Bond's goal is to make readers more aware of opening the body up to the world. The entire book focuses on the action of walking to gain an understanding of what Bond calls open stabilization and open orientation. These terms of Bond's encourage movement without unnecessarily tensing muscles in the body that over time develops fascial adhesions and ultimately leads to restricted movement and decreased range of motion. Fascial adhesions where two or more fascia stick together can occur in a variety of locations because fascia, the connective tissue in the body, is everywhere. In fact Bond writes that if everything in our bodies were taken away fascia would maintain a recognizable human form.
Things can get pretty complicated when posture is theorized as dynamic, but Bond is clear and precise. She divides her book into four sections: awareness, stability, orientation, and motion. Each section builds on the next. Threaded through each section are Bond's six zones of the body: breathing muscles, abdomen, pelvic floor, hands, feet and head. Bond states that all six regions are connected anatomically and unnecessary tension in any one of them causes a reaction in all of them.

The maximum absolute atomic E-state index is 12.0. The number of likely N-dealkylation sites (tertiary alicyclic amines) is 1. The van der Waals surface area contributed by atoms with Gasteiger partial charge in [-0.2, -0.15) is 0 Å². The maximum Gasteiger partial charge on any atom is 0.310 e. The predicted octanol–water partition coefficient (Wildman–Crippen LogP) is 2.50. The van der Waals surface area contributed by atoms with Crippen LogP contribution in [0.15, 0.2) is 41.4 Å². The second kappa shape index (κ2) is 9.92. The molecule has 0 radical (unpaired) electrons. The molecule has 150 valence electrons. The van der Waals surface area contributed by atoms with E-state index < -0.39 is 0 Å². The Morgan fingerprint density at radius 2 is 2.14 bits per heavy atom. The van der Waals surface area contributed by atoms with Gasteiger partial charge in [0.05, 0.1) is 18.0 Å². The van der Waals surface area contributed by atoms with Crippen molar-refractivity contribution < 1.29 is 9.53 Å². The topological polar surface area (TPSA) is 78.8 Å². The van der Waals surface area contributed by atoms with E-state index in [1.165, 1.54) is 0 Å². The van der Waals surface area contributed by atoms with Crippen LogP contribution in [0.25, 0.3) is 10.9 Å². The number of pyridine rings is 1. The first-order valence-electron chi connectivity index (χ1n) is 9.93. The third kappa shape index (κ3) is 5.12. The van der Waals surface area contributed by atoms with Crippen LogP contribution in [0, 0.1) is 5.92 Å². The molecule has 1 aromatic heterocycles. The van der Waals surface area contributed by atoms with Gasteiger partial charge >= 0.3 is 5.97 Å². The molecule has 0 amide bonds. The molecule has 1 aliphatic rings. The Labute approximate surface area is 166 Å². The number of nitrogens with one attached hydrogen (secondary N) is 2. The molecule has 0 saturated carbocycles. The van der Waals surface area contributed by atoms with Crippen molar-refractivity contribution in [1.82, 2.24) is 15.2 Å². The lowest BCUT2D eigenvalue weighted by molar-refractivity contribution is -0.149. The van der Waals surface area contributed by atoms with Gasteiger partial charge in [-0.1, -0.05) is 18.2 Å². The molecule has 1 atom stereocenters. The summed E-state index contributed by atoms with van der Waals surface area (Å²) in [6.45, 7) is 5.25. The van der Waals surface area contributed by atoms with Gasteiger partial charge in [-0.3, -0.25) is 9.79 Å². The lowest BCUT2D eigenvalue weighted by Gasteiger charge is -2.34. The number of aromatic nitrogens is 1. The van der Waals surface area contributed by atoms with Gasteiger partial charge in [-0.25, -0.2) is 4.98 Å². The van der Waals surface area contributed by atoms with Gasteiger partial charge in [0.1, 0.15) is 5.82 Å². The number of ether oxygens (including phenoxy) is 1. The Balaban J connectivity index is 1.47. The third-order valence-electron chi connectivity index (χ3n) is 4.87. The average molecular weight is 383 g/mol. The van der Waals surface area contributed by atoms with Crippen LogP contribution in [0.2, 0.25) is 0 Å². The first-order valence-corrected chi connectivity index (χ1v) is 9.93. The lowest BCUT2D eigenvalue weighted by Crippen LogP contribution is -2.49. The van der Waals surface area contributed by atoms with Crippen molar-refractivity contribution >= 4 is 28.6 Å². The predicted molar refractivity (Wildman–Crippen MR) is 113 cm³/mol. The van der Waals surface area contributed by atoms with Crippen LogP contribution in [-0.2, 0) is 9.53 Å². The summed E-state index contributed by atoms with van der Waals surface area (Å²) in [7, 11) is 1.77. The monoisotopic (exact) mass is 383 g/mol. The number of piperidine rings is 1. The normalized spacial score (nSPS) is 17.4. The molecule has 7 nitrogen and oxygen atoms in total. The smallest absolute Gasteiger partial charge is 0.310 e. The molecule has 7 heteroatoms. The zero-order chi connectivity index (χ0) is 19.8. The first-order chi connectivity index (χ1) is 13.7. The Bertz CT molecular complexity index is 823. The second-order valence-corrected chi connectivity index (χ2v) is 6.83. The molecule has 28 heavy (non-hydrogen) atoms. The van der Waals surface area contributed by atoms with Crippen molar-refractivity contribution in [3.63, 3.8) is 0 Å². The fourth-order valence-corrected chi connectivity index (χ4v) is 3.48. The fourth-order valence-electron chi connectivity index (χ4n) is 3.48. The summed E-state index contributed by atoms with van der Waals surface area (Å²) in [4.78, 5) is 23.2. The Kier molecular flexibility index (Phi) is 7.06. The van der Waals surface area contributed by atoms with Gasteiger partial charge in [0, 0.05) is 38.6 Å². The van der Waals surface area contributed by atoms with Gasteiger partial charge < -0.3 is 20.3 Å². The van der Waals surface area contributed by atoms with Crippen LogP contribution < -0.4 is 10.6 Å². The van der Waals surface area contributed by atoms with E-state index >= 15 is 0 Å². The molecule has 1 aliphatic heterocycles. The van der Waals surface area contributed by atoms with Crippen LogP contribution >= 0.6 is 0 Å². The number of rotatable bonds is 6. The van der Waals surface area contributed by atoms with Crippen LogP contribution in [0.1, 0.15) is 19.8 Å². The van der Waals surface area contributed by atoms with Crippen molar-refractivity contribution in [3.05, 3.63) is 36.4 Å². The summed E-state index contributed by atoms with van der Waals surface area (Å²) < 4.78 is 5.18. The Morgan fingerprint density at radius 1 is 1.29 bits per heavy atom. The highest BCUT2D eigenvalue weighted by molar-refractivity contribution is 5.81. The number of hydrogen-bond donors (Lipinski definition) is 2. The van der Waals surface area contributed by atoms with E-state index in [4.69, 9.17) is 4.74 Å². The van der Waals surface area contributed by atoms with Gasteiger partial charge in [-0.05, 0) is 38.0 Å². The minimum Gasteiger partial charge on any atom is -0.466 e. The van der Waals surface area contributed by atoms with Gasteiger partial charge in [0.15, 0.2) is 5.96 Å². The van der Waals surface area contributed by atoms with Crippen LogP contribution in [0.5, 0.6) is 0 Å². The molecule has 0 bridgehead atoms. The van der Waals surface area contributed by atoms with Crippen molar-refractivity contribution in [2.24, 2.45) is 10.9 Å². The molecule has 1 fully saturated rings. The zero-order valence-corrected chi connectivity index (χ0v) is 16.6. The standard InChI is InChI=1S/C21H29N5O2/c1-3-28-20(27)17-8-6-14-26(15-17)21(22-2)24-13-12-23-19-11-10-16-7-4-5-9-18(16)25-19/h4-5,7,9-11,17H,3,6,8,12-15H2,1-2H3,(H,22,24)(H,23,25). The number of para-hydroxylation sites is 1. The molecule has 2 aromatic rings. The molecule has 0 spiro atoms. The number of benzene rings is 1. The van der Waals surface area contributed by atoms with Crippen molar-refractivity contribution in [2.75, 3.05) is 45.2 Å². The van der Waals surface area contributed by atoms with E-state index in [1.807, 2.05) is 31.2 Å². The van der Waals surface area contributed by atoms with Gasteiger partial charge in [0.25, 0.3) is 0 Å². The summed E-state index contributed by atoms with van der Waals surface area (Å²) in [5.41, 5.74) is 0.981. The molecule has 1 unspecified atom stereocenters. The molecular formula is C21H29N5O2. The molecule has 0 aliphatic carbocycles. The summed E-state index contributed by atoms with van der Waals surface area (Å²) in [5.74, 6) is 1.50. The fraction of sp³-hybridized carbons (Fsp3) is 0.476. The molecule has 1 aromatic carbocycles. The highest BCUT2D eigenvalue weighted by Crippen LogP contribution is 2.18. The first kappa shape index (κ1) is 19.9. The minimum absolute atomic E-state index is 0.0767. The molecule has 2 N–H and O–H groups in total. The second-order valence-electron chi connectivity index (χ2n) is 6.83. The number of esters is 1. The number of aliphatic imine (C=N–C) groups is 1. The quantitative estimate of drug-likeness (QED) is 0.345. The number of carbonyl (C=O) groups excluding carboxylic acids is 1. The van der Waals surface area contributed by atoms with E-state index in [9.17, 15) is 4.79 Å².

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Format: Paperback
I have been receiving Rolfing treatment for a while and had experienced a lot of improvement but I wanted more. I eventually realised that no treatment is going to work unless after/in between treatments you make life style or muscle movement pattern changes. I first came across the free down loadable article on Mary Bonds website about sitting. This article is one of the chapters in the book. After, following the advice on sitting, I experienced immediate benefit, so I decided to buy the book. I haven't yet worked my wat through the whole of the book - that will take several months - but after 2 weeks and working on the feet and breathing execises in particular I have experienced releif from a groin pain I have had for 2 years plus. This isn't an overnight fix book, real results will take 6 months of dilignetly following the program. If you are prepared to put in the time and effort for this sort of time frame, I recomend this book. At the very least the book is a good explantion of how the body can function optimaly.